The force of Locke’s Armada resounds around the gallery, with a range of historical art engulfing the visitor with a relentless reiteration of the dehumanising impact of colonialism. How the visitor interprets and responds to the history being told by these paintings is shaped by curators, not only through the paintings and the labels displayed, but also by the gaps and silences that result from the work and information not included. Two of the portraits in this gallery that come to mind in this regard are David Martin’s portrait of Dido Elizabeth Belle and Elizabeth Murray, 1779, and John Singleton Copley’s portrait of Mary and Elizabeth Royall, 1758, both of which are situated at the end of the gallery, on opposite sides of the archway into Gallery Three.

Dido Elizabeth and her second cousin, Elizabeth, were raised from an early age at Kenwood House, London, in the household of William Murray who, as Lord Chief Justice, presided over many of the historic cases that affected enslaved Africans. Mary and Elizabeth Royall were the daughters of Issac Royall, a slaver in Antigua and one of the wealthiest merchants in Massachusetts. The differences between the Murray and Royall household are made clear in the portraits’ respective labels. The positioning of the portraits in the Gallery Two also underlines the similarities between them: these portraits are about the wealth and social status of the sitters’ families, yet the narratives each portrait conveys about the sitters, the relationship between them, and about their families, are complex and nuanced. Unfortunately, that complexity is missing from the information provided by the labels, most notably in the label for the Copley portrait where it states that the only clue to the source of their wealth is ‘in the Antiguan hummingbird’ alighting on Mary’s tiny white hand.

This is not to suggest that the ‘Entangled Pasts’ exhibition is not radical in its design and ambition. Indeed, the curators’ intention to open up rather than shut down conversations is made most apparent by the shock the visitor feels on entering Gallery 10, devoted to ‘Constructing Whiteness’. Few of the conversations that our national galleries are having currently about colonialism and Britain’s involvement in the slave trade, have engaged in such an unflinching conversation about ‘whiteness’, in part due to the works included in this gallery. For instance, adjacent to one wall is Betye Saar’s searing commentary on race and women’s labour, I’ll Bend But I Will Not Break, (1998), which is composed of a white sheet embroidered with the KKK monogram and pegged to a clothesline; a black steamed iron chained to the ironing board below. Saar’s work is situated directly opposite Frank Dicksee’s, Startled (1892), in which two girls struggle to hide their nakedness, their white-skin made luminescent by their vibrant red hair. As RA president between 1924-28, Dicksee gave a lecture to his students in which he stated: “Our ideal of beauty must be the white man’s.”. A transcript from the lecture is included in the gallery and the meanings embedded within these works are clear. Yet, the directions conversations take about whiteness in the gallery are multiple and fluid, and they not only frame how the visitor engages with the works in the remaining galleries, but also reframe how they remember the works in the galleries that came before.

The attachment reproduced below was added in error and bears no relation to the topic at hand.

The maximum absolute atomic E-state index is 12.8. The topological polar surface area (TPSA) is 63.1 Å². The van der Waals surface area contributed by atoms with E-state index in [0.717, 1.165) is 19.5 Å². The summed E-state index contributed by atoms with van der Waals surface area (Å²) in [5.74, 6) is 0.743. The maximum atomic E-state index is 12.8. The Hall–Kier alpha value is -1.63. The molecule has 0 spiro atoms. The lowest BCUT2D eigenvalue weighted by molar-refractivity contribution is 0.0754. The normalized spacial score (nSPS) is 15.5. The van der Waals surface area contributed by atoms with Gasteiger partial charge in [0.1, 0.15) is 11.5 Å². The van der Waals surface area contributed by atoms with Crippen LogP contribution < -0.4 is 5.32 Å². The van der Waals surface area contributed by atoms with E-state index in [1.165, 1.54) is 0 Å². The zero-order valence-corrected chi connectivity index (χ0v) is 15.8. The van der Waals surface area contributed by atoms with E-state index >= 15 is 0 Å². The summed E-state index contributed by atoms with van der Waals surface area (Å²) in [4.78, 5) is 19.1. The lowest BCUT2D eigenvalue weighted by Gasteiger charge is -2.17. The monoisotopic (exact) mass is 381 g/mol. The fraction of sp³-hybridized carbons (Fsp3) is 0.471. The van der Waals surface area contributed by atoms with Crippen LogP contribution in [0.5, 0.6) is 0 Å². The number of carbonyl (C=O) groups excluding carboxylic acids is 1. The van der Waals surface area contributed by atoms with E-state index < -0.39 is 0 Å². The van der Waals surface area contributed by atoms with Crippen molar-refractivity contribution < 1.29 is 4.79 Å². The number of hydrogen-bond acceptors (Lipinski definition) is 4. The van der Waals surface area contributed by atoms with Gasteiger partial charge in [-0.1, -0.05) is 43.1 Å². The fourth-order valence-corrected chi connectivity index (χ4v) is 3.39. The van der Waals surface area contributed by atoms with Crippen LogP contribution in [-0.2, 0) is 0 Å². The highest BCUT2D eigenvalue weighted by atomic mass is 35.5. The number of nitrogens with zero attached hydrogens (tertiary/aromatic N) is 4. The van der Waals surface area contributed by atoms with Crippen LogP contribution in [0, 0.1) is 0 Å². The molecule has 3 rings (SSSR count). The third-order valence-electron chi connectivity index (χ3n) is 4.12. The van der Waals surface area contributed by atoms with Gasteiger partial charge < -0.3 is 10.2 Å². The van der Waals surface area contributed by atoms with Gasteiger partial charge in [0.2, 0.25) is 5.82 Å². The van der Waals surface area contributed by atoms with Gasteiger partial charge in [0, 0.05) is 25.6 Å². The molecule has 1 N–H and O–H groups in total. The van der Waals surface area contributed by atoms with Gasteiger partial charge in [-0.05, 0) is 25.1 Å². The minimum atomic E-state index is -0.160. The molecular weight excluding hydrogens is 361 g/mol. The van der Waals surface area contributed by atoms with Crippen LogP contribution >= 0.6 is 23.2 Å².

As Bernadine Evaristo observed in her commentary on the exhibition, a ‘democracy that can face its own past with a balanced but critical gaze, instead of extolling its virtues without critique, is a mature and admirable one.’ (Winter 2023 issue of RA Magazine). By devoting the final gallery to a new generation of RA artists, the ‘Entangled Pasts’ exhibition suggests that the Royal Academy may be one of our national galleries paving the way toward such a democracy. The central work in this gallery, entitled ‘Where to From Here?’, is Olu Ogunnaike’s I’d Rather Stand, which reconsiders Trafalgar Square’s ever-changing fourth plinth through the lens of history. Fashioned from ‘offcuts of luxury veneers’, first sourced during the British Empire, Ogunnaike reminds us that these plundered materials are ‘remnants of empire’ – as we all are.

For the authors of this review, the Royal Academy have largely achieved their aim for this exhibition by starting a courageous conversation about ‘art and its role in shaping narratives of empire, enslavement, resistance, abolition and colonialism’. The extent to which that conversation continues and, perhaps most importantly, will include all of us-RA members and non-members- is a question that remains with the visitor as they exit the exhibition, leaving the vibrant figures that make up Lubania Himid’s installation, Naming the Money, 2004, as they continue their joyous procession behind.  Perhaps we find an answer to the question of inclusion as we enter Burlington House Courtyard and are confronted by Tavares Strachan’s The First Supper, 2023, an arresting monumental bronze sculpture which, in reimagining Leonardo’s The Last Supper, ‘talks about mankind’s evolutionary origins in Africa’. (Strachan)